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Reading the Writing on the Cave Wall

Posted October 11, 2018 by kevingdrendel
Categories: Current Events, History

Tags: , , ,

 

Genevieve Von Petzinger speaks at TED Fellows Retreat 2015, August 26-30, 2015, Asilomar Conference Grounds, Pacific Grove, California. Photo: Ryan Lash/TED

Genevieve von Petzinger, a paleoanthropologist, has a TED talk that is garnering some attention. She speaks on her findings from the exploration of art and geometric signs in caves around Europe. Most people have long known about the cave art, but the geometric signs were largely ignored until von Petzinger decided to focus on them and catalogue them.

Maybe the fascination with the art distracted people from the significance of the geometric signs and contributed to the under reporting of them. Von Petzinger is the first person to document and create a database of those geometric signs. She reports that she found previously undocumented geometric signs in 70% of the caves she surveyed.

Her TED talk focused on a stunning discovery she made. She found a total of 32 different geometric signs can be found in all the caves she visited. Only 32 different geometric signs were evidenced over a 30,000-year period on the entire continent of Europe! If they were random doodles or decorations, she says, we would expect to see much more variation, but that isn’t what she found.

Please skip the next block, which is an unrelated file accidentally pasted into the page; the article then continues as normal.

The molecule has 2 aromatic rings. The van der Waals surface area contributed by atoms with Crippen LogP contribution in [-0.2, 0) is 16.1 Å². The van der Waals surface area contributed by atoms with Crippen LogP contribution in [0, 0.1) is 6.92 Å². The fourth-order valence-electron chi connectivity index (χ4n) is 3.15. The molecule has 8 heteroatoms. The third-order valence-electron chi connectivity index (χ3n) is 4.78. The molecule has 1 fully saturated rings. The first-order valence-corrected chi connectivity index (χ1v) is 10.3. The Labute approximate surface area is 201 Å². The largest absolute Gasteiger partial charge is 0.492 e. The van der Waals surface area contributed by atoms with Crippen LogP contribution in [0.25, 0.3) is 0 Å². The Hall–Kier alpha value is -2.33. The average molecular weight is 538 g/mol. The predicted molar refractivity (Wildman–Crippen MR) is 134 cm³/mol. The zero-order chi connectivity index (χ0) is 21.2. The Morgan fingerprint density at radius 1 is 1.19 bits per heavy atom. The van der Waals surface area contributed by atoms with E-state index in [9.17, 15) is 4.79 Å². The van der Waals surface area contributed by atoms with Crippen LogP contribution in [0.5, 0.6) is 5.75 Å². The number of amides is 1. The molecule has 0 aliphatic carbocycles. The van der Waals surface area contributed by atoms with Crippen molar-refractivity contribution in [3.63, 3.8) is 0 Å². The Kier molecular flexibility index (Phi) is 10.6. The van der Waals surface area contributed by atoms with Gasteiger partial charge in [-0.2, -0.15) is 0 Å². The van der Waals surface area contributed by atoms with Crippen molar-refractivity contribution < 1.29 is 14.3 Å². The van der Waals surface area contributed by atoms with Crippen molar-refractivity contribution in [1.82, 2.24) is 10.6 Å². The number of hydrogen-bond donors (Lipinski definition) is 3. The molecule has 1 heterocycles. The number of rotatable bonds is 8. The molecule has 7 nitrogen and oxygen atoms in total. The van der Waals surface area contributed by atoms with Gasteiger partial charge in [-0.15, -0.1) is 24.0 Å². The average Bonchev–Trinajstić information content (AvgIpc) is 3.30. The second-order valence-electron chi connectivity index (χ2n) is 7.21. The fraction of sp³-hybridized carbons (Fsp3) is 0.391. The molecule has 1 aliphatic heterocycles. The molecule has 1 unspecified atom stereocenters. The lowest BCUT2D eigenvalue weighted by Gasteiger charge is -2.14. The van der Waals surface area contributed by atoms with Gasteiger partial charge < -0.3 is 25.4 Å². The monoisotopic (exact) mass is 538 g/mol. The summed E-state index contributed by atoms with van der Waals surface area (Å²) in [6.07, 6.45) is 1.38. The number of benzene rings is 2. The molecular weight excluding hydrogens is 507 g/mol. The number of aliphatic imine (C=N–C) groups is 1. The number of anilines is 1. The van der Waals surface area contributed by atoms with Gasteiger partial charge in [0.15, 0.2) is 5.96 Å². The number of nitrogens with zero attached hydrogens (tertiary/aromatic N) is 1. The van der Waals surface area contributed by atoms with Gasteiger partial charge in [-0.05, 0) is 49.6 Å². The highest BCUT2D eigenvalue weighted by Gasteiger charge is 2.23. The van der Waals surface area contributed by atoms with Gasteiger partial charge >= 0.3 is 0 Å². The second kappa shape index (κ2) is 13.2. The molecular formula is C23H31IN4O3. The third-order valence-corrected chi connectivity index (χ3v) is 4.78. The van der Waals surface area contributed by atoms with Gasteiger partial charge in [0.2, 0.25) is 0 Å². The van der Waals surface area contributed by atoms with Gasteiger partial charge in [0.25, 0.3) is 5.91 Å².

Instead, she discovered that the signs were repeated from location to location. About 60% of the signs were used throughout the entire 30,000-year time span.

Some signs appeared early and ceased to be used, and other signs appeared later. Some signs appeared in wide geographic distribution, while other signs appeared in more concentrated geographic areas. But most of the signs were found throughout the continent and throughout the 30,000-year span.